Gordon Ingate fights back but Nick Rogers takes the Prince Phillip Cup

Helming a one-design class keelboat such as an International Dragon in blustery winds south-westerly winds of 25 knots plus of wind and a choppy sea can be daunting for many skippers, but not for Prince Phillip winner Nick Rogers and runner-up, nearing 90-year-old Gordon Ingate.

The strong sou’wester came roaring up Hobart’s River Derwent midway through yesterday’s final race of the Prince Philip Cup catching several crews unprepared as they surfed downwind under spinnakers.

There were several near ‘death rolls’ and broaches but not Tasmanian Rogers, at the helm of Karabos IX, or Ingate, steering Sydney entry Whimsical were always well in control of their boats.

Karabos IX had virtually won the Prince Philip Cup after Friday’s race, and would have confirmed victory by staying ashore yesterday. On the water, only a rare racing rules infringement could cost the Tasmanian crew a Cup victory.

Rogers chose to sail and sail he did, surfing downwind under spinnaker to win the last race by nearly two minutes from Allegra, skippered West Australian Geoff Totterdell, who finished 35 seconds ahead of 89-year-old Gordon Ingate, sailing Whimsical from Sydney.

Ingate, the defending Prince Philip Cup holder, has been sailing Dragons for about 60 of his 89 years, graduating from Vee Jays in Sydney’s Mosman Bay.

In a remarkable career, he has represented Australia as a helmsman in the Admiral’s Cup, America’s Cup and Olympic Games, has finished second overall in the Sydney Hobart race and contested world championships in International Dragon and 5.5 metre one-design yachts.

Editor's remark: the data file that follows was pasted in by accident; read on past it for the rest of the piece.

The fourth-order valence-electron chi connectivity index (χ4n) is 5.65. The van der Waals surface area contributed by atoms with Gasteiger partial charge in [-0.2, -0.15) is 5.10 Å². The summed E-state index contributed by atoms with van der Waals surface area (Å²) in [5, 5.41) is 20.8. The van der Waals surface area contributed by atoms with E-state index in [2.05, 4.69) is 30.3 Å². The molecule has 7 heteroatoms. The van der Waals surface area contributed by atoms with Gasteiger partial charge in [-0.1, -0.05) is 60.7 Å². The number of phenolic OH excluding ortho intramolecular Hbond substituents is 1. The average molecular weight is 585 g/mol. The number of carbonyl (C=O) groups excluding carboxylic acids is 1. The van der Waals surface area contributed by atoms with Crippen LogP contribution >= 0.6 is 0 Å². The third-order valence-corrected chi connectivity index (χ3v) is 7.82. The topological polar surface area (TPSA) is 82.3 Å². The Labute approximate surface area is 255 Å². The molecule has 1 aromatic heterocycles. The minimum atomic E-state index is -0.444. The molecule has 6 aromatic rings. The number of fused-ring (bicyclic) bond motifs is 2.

I’ve just sailed ten races on the Derwent this past week and not got my feet wet once,” the former Admiral’s Cup, America’s Cup and Olympic helmsman grinned through a salt-encrusted face, praising the consistent sailing of Rogers.

Karabos IX finished with a net 8 points, giving Nick Rogers his 11th Prince Philip Cup victory since 1959, plus one as crew for Gordon Ingate.

Whimsical fought back from fourth place mid-race to take third place in the final race and end up second on a net 15 points, just one point ahead of Linnea, skippered by West Australian Sandy Anderson, the only woman to have won the Prince Philip Cup.

Linnea had its worst race of the regatta, finished 10th after caught in an in windless ‘hole’ on the first spinnaker run. Fourth placed Ridgeway (Steven Shield) also had a forgettable day.

Peter Campbell

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